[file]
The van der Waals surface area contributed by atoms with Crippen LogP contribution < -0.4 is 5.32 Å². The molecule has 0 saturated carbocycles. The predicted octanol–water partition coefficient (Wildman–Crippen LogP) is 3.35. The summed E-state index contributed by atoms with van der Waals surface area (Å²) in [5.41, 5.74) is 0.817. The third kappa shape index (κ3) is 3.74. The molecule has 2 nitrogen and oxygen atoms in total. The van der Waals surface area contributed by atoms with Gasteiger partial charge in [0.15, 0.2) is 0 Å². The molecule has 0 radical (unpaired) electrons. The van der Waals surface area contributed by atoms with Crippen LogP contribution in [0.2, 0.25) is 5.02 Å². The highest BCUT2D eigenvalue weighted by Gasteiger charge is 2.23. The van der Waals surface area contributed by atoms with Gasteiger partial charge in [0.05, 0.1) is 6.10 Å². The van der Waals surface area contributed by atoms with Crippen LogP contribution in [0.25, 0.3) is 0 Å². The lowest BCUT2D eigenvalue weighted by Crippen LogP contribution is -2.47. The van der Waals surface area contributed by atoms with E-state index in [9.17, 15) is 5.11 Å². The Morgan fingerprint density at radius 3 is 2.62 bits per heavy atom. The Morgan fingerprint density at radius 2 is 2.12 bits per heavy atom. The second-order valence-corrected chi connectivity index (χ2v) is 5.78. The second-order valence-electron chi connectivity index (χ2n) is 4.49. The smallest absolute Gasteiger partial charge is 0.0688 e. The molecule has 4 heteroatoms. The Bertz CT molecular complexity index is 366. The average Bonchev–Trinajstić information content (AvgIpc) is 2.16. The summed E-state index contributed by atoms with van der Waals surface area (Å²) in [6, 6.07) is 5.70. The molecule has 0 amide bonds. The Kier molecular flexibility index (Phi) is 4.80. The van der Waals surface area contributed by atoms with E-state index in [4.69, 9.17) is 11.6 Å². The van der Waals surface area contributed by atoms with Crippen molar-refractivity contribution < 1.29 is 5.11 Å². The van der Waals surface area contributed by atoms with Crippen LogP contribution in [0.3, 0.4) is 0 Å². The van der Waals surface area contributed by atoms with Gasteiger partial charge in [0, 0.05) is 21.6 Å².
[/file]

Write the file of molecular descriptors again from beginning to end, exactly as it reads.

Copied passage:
The van der Waals surface area contributed by atoms with Crippen LogP contribution < -0.4 is 5.32 Å². The molecule has 0 saturated carbocycles. The predicted octanol–water partition coefficient (Wildman–Crippen LogP) is 3.35. The summed E-state index contributed by atoms with van der Waals surface area (Å²) in [5.41, 5.74) is 0.817. The third kappa shape index (κ3) is 3.74. The molecule has 2 nitrogen and oxygen atoms in total. The van der Waals surface area contributed by atoms with Gasteiger partial charge in [0.15, 0.2) is 0 Å². The molecule has 0 radical (unpaired) electrons. The van der Waals surface area contributed by atoms with Crippen LogP contribution in [0.2, 0.25) is 5.02 Å². The highest BCUT2D eigenvalue weighted by Gasteiger charge is 2.23. The van der Waals surface area contributed by atoms with Gasteiger partial charge in [0.05, 0.1) is 6.10 Å². The van der Waals surface area contributed by atoms with Crippen LogP contribution in [0.25, 0.3) is 0 Å². The lowest BCUT2D eigenvalue weighted by Crippen LogP contribution is -2.47. The van der Waals surface area contributed by atoms with E-state index in [9.17, 15) is 5.11 Å². The Morgan fingerprint density at radius 3 is 2.62 bits per heavy atom. The Morgan fingerprint density at radius 2 is 2.12 bits per heavy atom. The second-order valence-corrected chi connectivity index (χ2v) is 5.78. The second-order valence-electron chi connectivity index (χ2n) is 4.49. The smallest absolute Gasteiger partial charge is 0.0688 e. The molecule has 4 heteroatoms. The Bertz CT molecular complexity index is 366. The average Bonchev–Trinajstić information content (AvgIpc) is 2.16. The summed E-state index contributed by atoms with van der Waals surface area (Å²) in [6, 6.07) is 5.70. The molecule has 0 amide bonds. The Kier molecular flexibility index (Phi) is 4.80. The van der Waals surface area contributed by atoms with E-state index in [4.69, 9.17) is 11.6 Å². The van der Waals surface area contributed by atoms with Crippen molar-refractivity contribution < 1.29 is 5.11 Å². The van der Waals surface area contributed by atoms with Crippen LogP contribution in [0.3, 0.4) is 0 Å². The van der Waals surface area contributed by atoms with Gasteiger partial charge in [0, 0.05) is 21.6 Å².